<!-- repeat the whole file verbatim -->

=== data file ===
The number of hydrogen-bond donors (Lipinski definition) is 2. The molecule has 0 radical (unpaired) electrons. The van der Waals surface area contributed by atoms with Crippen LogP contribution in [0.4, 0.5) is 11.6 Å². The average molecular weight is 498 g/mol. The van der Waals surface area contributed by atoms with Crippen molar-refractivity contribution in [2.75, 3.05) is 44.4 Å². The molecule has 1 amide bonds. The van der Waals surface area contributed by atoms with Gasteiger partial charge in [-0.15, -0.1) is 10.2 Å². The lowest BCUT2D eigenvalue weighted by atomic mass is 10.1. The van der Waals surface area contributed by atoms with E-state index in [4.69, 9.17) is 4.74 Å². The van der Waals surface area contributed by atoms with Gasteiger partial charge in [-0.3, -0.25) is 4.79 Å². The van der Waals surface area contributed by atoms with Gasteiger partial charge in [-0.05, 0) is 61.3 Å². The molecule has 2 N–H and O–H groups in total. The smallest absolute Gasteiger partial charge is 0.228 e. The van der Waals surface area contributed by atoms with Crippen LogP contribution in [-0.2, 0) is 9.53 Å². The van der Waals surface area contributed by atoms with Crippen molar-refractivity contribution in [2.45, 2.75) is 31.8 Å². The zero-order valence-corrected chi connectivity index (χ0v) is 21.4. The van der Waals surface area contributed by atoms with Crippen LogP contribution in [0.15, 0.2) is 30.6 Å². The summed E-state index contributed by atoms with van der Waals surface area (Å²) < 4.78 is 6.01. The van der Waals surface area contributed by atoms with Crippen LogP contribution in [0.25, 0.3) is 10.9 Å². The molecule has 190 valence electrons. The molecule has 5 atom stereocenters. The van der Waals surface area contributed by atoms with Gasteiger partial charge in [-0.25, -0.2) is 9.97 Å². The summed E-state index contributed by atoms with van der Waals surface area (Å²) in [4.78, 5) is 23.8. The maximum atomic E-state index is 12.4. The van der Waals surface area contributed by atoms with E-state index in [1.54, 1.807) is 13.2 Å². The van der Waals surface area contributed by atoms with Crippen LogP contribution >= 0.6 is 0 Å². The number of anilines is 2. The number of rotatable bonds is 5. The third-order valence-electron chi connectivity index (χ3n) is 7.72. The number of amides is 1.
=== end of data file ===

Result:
The number of hydrogen-bond donors (Lipinski definition) is 2. The molecule has 0 radical (unpaired) electrons. The van der Waals surface area contributed by atoms with Crippen LogP contribution in [0.4, 0.5) is 11.6 Å². The average molecular weight is 498 g/mol. The van der Waals surface area contributed by atoms with Crippen molar-refractivity contribution in [2.75, 3.05) is 44.4 Å². The molecule has 1 amide bonds. The van der Waals surface area contributed by atoms with Gasteiger partial charge in [-0.15, -0.1) is 10.2 Å². The lowest BCUT2D eigenvalue weighted by atomic mass is 10.1. The van der Waals surface area contributed by atoms with E-state index in [4.69, 9.17) is 4.74 Å². The van der Waals surface area contributed by atoms with Gasteiger partial charge in [-0.3, -0.25) is 4.79 Å². The van der Waals surface area contributed by atoms with Gasteiger partial charge in [-0.05, 0) is 61.3 Å². The molecule has 2 N–H and O–H groups in total. The smallest absolute Gasteiger partial charge is 0.228 e. The van der Waals surface area contributed by atoms with Crippen LogP contribution in [-0.2, 0) is 9.53 Å². The van der Waals surface area contributed by atoms with Crippen molar-refractivity contribution in [2.45, 2.75) is 31.8 Å². The zero-order valence-corrected chi connectivity index (χ0v) is 21.4. The van der Waals surface area contributed by atoms with Crippen LogP contribution in [0.15, 0.2) is 30.6 Å². The summed E-state index contributed by atoms with van der Waals surface area (Å²) < 4.78 is 6.01. The van der Waals surface area contributed by atoms with Crippen LogP contribution in [0.25, 0.3) is 10.9 Å². The molecule has 190 valence electrons. The molecule has 5 atom stereocenters. The van der Waals surface area contributed by atoms with Gasteiger partial charge in [-0.25, -0.2) is 9.97 Å². The summed E-state index contributed by atoms with van der Waals surface area (Å²) in [4.78, 5) is 23.8. The maximum atomic E-state index is 12.4. The van der Waals surface area contributed by atoms with E-state index in [1.54, 1.807) is 13.2 Å². The van der Waals surface area contributed by atoms with Crippen LogP contribution >= 0.6 is 0 Å². The number of anilines is 2. The number of rotatable bonds is 5. The third-order valence-electron chi connectivity index (χ3n) is 7.72. The number of amides is 1.